In November, the Virginia State Corporation Commission (SCC) approved Dominion Energy’s proposal for an offshore-wind pilot program, which will be the first of its kind in Virginia. The project, which was submitted for approval in August, will culminate in the construction of two 6-megawatt wind turbines off the coast of Virginia Beach. SCC approval is an important step for offshore-wind energy in Virginia; however, in a press release, the SCC expressed concerns about the project.
The SCC contends that cost of the project will be borne by the customers rather than the project developers. Specifically, it has said that the “risk of the project, including cost overruns, production and performance failures” all will fall to Dominion customers. The SCC also noted that the bidding process for the project was not competitive, which would have served to reduce the overall cost. As it stands, Dominion projects the cost of installment will amount to $300 million for only 12 MW of energy.
The SCC’s approval, despite concerns, which include cost and viability of offshore wind, is largely due to new legislation (SB966), which demands that a project such as this be deemed “in the public interest” and forgoes the usual economic considerations. In essence, the SCC had its hands tied by SB966, which can be viewed both positively and negatively. On the upside, the bill prevents the SCC from unreasonably holding up important projects that will improve the energy mix in Virginia, as well as pave the way for more renewables. The downside is that parameters set by the bill may prevent the SCC from making important considerations about risk and cost, which ultimately serve to protect the ratepayer from bearing the cost of unnecessarily expensive projects.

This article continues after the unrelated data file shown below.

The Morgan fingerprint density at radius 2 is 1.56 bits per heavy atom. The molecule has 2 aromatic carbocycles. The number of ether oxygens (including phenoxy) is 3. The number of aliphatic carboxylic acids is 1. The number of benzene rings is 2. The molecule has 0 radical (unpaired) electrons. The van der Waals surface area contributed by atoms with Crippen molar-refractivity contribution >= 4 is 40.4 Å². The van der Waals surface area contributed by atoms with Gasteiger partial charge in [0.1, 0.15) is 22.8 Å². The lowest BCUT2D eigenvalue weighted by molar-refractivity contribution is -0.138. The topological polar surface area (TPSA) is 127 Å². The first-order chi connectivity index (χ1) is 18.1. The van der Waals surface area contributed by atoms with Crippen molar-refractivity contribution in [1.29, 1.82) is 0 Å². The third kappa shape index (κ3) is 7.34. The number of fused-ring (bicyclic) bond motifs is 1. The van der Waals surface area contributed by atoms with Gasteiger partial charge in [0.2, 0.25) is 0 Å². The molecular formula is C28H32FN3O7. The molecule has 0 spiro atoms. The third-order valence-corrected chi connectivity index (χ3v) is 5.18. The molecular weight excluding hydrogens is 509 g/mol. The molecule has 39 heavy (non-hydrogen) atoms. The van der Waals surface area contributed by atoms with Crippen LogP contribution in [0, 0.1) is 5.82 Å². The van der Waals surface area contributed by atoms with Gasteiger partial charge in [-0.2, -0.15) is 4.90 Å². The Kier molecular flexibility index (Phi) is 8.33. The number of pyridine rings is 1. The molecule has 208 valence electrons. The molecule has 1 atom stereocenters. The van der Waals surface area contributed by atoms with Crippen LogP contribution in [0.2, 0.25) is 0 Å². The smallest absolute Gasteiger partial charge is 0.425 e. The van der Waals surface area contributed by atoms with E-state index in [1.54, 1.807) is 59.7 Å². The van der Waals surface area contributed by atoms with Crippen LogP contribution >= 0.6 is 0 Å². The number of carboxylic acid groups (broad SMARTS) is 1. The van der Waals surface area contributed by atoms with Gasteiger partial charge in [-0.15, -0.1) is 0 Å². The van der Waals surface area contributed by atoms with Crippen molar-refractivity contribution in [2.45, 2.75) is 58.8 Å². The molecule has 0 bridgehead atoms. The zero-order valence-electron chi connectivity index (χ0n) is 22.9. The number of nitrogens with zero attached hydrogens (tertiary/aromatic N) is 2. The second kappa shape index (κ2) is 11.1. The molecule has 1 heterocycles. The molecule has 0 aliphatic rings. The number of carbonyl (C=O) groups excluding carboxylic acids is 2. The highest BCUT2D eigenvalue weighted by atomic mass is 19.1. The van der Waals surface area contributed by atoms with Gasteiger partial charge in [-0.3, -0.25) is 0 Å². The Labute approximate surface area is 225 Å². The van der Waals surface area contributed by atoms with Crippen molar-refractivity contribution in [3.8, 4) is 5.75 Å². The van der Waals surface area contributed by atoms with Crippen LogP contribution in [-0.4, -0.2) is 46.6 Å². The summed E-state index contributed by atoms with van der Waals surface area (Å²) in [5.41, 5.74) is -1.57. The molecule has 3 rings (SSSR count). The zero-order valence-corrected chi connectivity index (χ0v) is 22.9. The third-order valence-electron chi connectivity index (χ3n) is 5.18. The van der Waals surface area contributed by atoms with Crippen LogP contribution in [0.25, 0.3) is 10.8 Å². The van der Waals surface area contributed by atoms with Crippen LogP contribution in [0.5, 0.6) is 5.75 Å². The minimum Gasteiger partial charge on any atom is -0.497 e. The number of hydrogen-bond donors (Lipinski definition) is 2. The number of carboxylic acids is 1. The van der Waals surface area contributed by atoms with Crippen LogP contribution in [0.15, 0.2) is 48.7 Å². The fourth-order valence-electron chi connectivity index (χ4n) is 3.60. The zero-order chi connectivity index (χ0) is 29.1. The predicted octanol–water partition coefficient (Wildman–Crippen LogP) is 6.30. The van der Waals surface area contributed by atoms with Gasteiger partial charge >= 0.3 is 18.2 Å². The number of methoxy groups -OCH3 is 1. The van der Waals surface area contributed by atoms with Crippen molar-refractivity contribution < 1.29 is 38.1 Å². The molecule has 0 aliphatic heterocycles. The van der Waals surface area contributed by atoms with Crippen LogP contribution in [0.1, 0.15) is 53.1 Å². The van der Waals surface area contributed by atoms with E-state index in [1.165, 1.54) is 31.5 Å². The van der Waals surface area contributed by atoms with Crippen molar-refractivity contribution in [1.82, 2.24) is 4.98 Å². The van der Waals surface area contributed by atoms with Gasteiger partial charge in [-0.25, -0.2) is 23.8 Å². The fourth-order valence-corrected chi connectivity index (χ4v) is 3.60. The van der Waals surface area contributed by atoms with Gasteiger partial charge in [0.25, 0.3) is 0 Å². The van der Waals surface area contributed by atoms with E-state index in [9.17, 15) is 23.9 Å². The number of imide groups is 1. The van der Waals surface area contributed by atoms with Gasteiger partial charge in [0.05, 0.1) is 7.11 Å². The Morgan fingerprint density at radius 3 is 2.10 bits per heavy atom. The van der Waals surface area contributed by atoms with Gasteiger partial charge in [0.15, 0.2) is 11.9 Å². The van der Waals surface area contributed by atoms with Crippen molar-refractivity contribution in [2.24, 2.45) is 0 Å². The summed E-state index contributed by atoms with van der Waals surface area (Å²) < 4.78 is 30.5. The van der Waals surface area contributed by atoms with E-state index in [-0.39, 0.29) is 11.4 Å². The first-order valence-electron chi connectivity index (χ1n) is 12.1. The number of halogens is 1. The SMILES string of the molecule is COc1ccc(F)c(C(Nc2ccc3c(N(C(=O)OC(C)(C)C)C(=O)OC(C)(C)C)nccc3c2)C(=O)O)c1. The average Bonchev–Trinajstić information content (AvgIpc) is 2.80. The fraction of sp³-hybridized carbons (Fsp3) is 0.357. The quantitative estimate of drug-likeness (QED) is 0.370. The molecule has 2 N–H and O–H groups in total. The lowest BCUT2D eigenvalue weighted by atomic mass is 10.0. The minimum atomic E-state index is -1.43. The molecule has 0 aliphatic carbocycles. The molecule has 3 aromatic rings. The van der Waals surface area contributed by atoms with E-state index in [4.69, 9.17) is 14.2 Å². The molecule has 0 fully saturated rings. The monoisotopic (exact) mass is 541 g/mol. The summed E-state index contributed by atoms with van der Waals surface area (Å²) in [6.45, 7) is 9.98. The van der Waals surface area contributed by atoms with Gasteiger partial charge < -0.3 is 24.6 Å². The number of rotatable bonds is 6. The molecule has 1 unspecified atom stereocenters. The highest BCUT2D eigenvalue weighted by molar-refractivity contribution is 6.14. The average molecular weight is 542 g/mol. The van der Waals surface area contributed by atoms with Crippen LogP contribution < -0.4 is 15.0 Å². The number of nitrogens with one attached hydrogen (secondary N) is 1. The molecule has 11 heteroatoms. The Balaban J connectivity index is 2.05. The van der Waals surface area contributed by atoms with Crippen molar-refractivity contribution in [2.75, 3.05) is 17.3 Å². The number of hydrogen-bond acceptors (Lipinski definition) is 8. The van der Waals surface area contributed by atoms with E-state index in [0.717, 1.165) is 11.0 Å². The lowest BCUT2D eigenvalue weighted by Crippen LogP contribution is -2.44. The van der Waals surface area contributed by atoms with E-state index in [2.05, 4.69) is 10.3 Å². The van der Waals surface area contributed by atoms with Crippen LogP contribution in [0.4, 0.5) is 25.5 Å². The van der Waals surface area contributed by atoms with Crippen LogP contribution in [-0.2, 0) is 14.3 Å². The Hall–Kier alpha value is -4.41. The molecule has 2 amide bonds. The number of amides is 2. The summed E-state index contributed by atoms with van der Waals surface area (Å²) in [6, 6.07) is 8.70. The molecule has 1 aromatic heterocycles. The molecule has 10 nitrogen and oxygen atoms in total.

The SCC is correct in its assessment that $300 million to produce 12 MW of energy is an unusually high price tag. However, the SCC also has made it clear that it does not believe in the economic viability of an offshore-wind industry in Virginia. This pilot project should be seen as an initial investment in an industry that could offer great potential. As the cost of new technologies decrease and Virginia can begin to benefit from economies of scale, offshore wind will become an affordable source of energy. Dominion Energy already holds the lease for enough land to build 2,000 MW of offshore wind, depending on the success of this pilot program. By passing SB966, the General Assembly recognized the reality of the high upfront costs of renewable projects such as these but demonstrated the importance of these investments as a bridge to more cost-effective projects as time goes on. In the past, the SCC has shown reluctance to approve any renewable project, but now recognizes solar as the least cost source of energy.
The legislative oversight of the SCC resulting from SB966 has had a positive outcome. But, as Ivy Main of the Sierra Club points out, the SCC must be wary of relinquishing too much of its oversight authority. With Dominion Energy’s plans to spend billions of dollars on various projects in the near future, Virginia needs an SCC that will actively question both prudence and value.